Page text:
August Confirmations Overcome Dem Obstruction
A backlog remains, but Mitch McConnell’s canceling of the August recess alleviated the situation.
In June, Senate Majority Leader Mitch McConnell scrubbed August recess, explaining, “Due to the historic obstruction by Senate Democrats of the president’s nominees, and the goal of passing appropriations bills prior to the end of the fiscal year, the August recess has been canceled.”
The move ensured that Democrat obstruction would face reprisal and that important issues like confirming judicial nominees would be addressed. At the time, Sen. David Perdue (R-GA) made this critical observation: “We still have 271 nominations to confirm.” Which made August the perfect time to push them through.
That work is ongoing, but it’s already paid dividends. In fact, on Tuesday alone, the Senate sent seven district court nominees to their respective benches, with eight more nominees slated for confirmation in the coming week. That being said, the backlog remains large.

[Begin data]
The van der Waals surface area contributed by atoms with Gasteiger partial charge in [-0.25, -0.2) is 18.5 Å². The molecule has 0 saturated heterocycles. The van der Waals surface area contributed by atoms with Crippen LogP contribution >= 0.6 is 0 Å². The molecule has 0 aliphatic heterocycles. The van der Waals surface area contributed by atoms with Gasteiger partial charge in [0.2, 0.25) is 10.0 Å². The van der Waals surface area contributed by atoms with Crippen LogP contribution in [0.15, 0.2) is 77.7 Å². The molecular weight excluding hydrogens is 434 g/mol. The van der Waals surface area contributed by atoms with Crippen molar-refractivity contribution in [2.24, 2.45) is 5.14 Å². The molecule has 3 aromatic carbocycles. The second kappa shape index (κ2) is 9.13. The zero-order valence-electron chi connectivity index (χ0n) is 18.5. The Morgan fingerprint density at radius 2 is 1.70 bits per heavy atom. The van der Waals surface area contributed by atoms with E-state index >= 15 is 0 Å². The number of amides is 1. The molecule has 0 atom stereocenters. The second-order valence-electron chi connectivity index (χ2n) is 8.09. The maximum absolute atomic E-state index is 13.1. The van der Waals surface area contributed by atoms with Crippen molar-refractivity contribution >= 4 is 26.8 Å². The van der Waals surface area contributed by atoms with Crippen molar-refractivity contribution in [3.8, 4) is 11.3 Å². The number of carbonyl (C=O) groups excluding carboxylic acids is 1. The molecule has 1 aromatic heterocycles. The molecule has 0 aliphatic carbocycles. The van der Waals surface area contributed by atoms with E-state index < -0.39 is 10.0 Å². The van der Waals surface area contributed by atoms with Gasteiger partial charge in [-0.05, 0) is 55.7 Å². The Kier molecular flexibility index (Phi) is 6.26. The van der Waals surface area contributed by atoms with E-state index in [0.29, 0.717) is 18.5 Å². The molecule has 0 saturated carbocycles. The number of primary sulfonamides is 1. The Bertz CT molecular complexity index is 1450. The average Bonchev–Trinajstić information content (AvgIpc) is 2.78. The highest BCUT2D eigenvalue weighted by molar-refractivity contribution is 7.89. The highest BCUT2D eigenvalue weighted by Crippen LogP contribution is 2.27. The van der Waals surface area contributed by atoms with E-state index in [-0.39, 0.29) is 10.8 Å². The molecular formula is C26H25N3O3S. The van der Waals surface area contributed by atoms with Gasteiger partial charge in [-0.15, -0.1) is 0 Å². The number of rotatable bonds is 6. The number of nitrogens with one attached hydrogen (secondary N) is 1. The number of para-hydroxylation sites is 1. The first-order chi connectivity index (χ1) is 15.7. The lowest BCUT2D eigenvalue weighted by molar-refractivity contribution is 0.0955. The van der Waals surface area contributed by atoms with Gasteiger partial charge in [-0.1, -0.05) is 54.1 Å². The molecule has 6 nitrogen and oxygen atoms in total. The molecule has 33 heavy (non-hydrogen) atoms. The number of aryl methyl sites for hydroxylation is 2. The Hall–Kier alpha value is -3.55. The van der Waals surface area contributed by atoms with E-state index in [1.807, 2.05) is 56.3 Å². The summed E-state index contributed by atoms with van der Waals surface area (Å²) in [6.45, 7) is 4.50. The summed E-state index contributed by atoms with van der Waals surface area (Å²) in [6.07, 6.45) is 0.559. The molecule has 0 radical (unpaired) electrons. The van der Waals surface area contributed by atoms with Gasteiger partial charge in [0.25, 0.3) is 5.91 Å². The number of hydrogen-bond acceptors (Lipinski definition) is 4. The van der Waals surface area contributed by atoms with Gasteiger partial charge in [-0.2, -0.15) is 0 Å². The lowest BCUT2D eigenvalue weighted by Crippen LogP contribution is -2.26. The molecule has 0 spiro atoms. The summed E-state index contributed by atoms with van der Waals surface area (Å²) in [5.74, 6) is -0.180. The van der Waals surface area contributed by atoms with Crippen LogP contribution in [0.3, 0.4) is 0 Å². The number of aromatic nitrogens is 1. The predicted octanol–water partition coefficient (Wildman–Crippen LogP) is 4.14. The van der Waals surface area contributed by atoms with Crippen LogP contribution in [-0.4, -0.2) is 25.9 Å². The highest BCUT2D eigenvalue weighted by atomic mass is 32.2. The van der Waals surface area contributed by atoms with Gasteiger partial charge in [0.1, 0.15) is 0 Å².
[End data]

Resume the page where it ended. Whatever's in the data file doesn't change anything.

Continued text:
As The Daily Signal recently reported, “Of the 179 current and known future federal court vacancies, 160 are on district and specialty courts, according to the Judicial Crisis Network, which monitors judicial appointments. … Trump has 80 pending district and specialty court nominees awaiting Senate Judiciary Committee hearings, and 26 more awaiting a Senate floor vote.” The Signal adds, “It would require votes on at least 10 judges per week for the rest of the year to confirm all of Trump’s nominees for the district and circuit courts, [The Heritage Foundation’s Thomas] Jipping said.”
That’s a massive workload left, but just image how much bigger it would be if McConnell hadn’t canceled August recess. Yet there remains another opportunity to ease the backlog. The Signal notes “it’s possible the Senate would take action in a lame-duck session after the November midterm elections.” McConnell should take advantage of this timetable as well, since — this month’s achievements aside — Democrats will continue obstructing to the extent they can.
- Mitch McConnell
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